Rural depopulation has been a legitimate focus of EU policy since the early days of the Union. However, in recent years it has become a very visible phenomenon, fuelling popular discontent.
Responses to COVID-19 will accelerate change and stimulate further debate. Repopulation of depleted rural areas, or at least better adjustment to the demographic status quo, are probably more feasible now than they have been for many decades. The first, very simple, step will be to acknowledge the increasing divergence between "accumulating" and "depleting" rural areas, and the need for appropriate policy responses.
"Almost 60% of predominant ly rural or intermediate NUTS 3 regions meet the criteria for rural shrinking"
Depopulation is, in itself, an issue which deserves a specific policy response. However, the various place-specific issues and processes which lie behind demographic trends, reflect the overall condition and "performance" of rural areas.
Analysis of available regional data reveals that rural shrinking is widely distributed across the EU. Almost 60% of predominantly rural or intermediate NUTS 3 regions meet the criteria. These regions cover almost 40% of the area of the EU and contain almost one third of its population.
However, the chronology of the shrinking process, and the relative importance of the two demographic components (natural change and migration) vary considerably between different parts of Europe. In terms of intensity, there is a very clear centre-periphery contrast.
The most conspicuous concentration of shrinking rural regions is along the Eastern edge of the EU, stretching from Finland, through the Baltic States, and across the former socialist Member States and into Greece.
The "belt" of rural shrinking continues along the Mediterranean through Italy, Sardinia, to Spain and Portugal. In these areas "active" shrinking, due to out migration is dominant. Residual shrinking areas (where age structure legacy effects are more in evidence) are found in the Atlantic fringe (Ireland and Scotland).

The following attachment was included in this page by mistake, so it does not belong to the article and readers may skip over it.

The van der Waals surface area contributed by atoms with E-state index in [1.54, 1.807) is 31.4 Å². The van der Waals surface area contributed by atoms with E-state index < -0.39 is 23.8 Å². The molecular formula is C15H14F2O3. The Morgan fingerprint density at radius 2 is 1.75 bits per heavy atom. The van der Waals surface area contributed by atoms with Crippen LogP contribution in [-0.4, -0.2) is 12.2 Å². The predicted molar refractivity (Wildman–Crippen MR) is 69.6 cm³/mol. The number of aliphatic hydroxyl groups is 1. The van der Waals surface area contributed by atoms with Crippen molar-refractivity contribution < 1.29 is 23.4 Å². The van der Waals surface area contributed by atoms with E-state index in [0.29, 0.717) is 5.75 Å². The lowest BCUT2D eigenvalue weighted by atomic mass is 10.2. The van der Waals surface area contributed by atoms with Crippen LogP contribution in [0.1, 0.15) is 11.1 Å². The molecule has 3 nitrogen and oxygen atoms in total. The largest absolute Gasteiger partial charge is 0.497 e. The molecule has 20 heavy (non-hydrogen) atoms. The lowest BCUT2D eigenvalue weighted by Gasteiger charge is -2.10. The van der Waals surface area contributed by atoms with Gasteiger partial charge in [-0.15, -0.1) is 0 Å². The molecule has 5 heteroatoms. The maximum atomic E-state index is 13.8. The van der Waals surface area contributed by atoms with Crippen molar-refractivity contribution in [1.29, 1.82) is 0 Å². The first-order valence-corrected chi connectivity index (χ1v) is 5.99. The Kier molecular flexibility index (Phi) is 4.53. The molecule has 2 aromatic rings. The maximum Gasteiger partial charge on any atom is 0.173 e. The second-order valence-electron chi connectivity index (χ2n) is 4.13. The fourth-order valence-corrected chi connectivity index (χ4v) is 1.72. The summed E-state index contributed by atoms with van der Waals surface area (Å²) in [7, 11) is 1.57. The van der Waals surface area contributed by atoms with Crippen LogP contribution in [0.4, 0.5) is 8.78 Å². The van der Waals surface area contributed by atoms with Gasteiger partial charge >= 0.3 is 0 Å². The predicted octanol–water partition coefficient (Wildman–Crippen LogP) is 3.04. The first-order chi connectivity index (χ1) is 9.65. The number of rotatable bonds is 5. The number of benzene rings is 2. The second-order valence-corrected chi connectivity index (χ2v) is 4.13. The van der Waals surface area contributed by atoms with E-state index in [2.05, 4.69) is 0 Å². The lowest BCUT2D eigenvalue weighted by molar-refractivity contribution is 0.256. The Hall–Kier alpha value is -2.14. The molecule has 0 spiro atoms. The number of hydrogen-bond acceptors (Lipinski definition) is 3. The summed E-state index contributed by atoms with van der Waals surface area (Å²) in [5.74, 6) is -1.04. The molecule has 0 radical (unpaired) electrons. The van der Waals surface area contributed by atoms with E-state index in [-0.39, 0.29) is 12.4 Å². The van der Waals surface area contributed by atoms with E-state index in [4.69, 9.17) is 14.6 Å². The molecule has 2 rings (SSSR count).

NUTS 3 is often an insufficiently granular framework to fully capture the phenomenon of rural shrinking, which is often "masked" by the presence of expanding cities and towns, which dominate the regional indicators.
In-depth case studies of shrinking rural areas in Croatia, Bulgaria, Poland, Germany, Hungary, Spain, Greece and Finland have provided fresh perspectives on contemporary shrinking processes.
Depopulation trends are commonly driven by economic restructuring, locational disadvantages, peripherization, or events and transitions. However, these four drivers are variously combined, so that each area experiences a more-or-less unique pathway. An understanding of such pathways should be the starting point for rational and tailored policy responses.
Case study findings very much underline the timeliness of a renewed vision for rural Europe which recognises the contrasting needs of depleting and accumulating rural areas, acknowledging specificities, blending mitigation with adaptation, building upon existing strengths, and responding early to new opportunities.
"it is vital that the long-t erm vision for rural areas 'rides the wave' of the spatial reorganisat ion of economic activity"
A broadening of goals, beyond economic growth, to address (territorial) inclusion, spatial justice, well-being, and a Just Transition to a decarbonised economy, present opportunities for many shrinking rural regions. However, many rural communities would benefit from strengthened and more coherent capacity to respond.
Demographic indicators, together with a place-sensitive appreciation of the processes behind them, can add value to conventional economic measurements.In terms of implementation, the formal recognition of differentiation between depleting and accumulating rural areas, so that the former may more consistently be the subject of the most appropriate interventions should be considered.
At the same time, it is vital that the long-term vision for rural areas 'rides the wave' in terms of opportunities for spatial reorganisation of economic activity in the post-COVID-19 world.
The vision should provide a platform for both strategic mitigation, and adaption, with an emphasis upon well-being, and due recognition of emerging opportunities for economic activities in a rural setting.